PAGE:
Alcohol increases the proliferation of the hepatitis C virus (HCV) in human liver cells and, by so doing, may contribute to the rapid development of the infection, according to a report in the journal Hepatology.
A team of NIH-supported researchers led by Dr. Wen-Zhe Ho, director of retroviral research at The Children's Hospital of Philadelphia, found that alcohol increases the activity of a protein called nuclear factor kappa B, and thereby causes the hepatitis C virus to replicate, or produce multiple copies of itself.
The researchers also found that alcohol interferes with the antiviral activity of interferon-alpha, a key therapy used for patients infected with hepatitis C.
Clinicians have long observed a high incidence of HCV infection in heavy drinkers, including those without other risk factors. The virus is also more likely to persist in heavy drinkers and to lead to such complications as cirrhosis and liver cancer.
"It was already known that habitual alcohol drinkers have higher blood levels of hepatitis C virus, compared to infrequent drinkers, even when both are infected with the virus," said Ho. "Our study provides a biological mechanism to support clinical observations."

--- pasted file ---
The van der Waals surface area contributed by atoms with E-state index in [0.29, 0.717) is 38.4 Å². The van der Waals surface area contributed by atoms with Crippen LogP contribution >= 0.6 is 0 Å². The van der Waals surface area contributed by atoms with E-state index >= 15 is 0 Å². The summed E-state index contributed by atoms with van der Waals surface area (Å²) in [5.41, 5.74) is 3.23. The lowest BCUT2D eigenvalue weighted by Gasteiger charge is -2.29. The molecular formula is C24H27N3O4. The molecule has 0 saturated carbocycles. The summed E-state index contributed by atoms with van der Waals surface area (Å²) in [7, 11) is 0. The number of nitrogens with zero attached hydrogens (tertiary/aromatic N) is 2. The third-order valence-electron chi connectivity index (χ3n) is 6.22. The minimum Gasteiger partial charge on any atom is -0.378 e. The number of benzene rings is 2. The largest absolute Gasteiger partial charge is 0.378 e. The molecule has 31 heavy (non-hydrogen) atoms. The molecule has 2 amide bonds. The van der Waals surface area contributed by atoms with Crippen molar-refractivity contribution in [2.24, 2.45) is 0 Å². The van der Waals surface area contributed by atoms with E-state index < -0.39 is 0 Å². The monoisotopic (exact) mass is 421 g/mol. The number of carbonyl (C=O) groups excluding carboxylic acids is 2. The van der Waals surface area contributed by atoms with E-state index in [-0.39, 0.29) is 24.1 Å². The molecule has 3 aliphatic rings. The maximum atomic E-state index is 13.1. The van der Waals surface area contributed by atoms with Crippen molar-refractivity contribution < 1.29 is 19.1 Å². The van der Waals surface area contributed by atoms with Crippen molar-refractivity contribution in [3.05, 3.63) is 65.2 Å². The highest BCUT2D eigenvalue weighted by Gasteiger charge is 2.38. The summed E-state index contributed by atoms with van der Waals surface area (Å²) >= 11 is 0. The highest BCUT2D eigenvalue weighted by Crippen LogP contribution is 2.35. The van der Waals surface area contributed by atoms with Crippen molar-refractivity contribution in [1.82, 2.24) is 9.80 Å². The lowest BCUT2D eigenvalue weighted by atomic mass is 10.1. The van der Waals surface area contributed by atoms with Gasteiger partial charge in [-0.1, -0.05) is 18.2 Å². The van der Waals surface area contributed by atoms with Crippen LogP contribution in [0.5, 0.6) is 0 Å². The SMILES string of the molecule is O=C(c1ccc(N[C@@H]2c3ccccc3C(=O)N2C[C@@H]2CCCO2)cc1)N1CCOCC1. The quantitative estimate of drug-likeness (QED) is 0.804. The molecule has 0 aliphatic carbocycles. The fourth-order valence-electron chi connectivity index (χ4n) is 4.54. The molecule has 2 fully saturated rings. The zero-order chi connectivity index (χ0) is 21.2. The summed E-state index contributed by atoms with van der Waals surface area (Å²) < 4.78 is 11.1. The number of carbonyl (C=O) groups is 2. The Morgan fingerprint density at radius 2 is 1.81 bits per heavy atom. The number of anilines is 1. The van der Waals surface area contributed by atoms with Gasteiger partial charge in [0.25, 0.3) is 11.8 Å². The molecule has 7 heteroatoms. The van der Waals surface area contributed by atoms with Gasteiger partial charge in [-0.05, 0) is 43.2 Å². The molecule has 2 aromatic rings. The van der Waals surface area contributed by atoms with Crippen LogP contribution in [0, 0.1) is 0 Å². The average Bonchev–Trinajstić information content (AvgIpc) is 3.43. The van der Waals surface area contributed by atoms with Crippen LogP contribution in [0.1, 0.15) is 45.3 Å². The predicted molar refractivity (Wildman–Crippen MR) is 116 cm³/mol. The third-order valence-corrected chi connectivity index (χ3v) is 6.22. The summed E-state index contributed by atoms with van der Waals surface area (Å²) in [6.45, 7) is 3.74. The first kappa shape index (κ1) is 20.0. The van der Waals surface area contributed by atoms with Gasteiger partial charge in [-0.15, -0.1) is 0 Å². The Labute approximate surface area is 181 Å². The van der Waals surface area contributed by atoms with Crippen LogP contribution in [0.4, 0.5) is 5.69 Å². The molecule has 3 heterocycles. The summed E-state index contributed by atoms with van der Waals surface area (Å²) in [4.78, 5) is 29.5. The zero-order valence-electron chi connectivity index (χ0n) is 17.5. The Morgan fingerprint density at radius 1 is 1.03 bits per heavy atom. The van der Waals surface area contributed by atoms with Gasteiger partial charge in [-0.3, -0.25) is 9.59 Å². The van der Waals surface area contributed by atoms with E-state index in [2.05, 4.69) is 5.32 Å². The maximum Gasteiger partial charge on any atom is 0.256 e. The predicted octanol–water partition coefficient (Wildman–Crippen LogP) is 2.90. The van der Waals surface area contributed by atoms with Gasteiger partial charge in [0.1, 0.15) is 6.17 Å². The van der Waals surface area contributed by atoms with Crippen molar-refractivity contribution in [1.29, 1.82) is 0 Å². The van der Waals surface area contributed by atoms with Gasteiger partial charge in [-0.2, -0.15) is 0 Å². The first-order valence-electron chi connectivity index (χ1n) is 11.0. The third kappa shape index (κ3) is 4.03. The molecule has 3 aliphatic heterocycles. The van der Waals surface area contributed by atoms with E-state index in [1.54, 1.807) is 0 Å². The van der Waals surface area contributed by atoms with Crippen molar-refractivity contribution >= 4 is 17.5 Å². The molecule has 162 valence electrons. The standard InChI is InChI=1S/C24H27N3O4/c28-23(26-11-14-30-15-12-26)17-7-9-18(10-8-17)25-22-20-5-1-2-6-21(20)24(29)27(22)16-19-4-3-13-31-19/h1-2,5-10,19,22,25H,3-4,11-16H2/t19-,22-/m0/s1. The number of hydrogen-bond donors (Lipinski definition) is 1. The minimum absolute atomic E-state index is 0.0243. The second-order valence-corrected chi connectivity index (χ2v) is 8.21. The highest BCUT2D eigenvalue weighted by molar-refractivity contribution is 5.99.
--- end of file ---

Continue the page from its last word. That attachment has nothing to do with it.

A third finding that may eventually aid in treatment was that naltrexone, a drug used to help patients with alcoholism avoid relapse, may also block the effects of alcohol in promoting hepatitis C infection.
"These findings are immediately useful to clinicians for counseling HCV-positive patients about alcohol use," said Dr. Ting-Kai Li, Director, National Institute on Alcohol Abuse and Alcoholism (NIAAA).
Other sources: Children's Hospital of Philsadlphia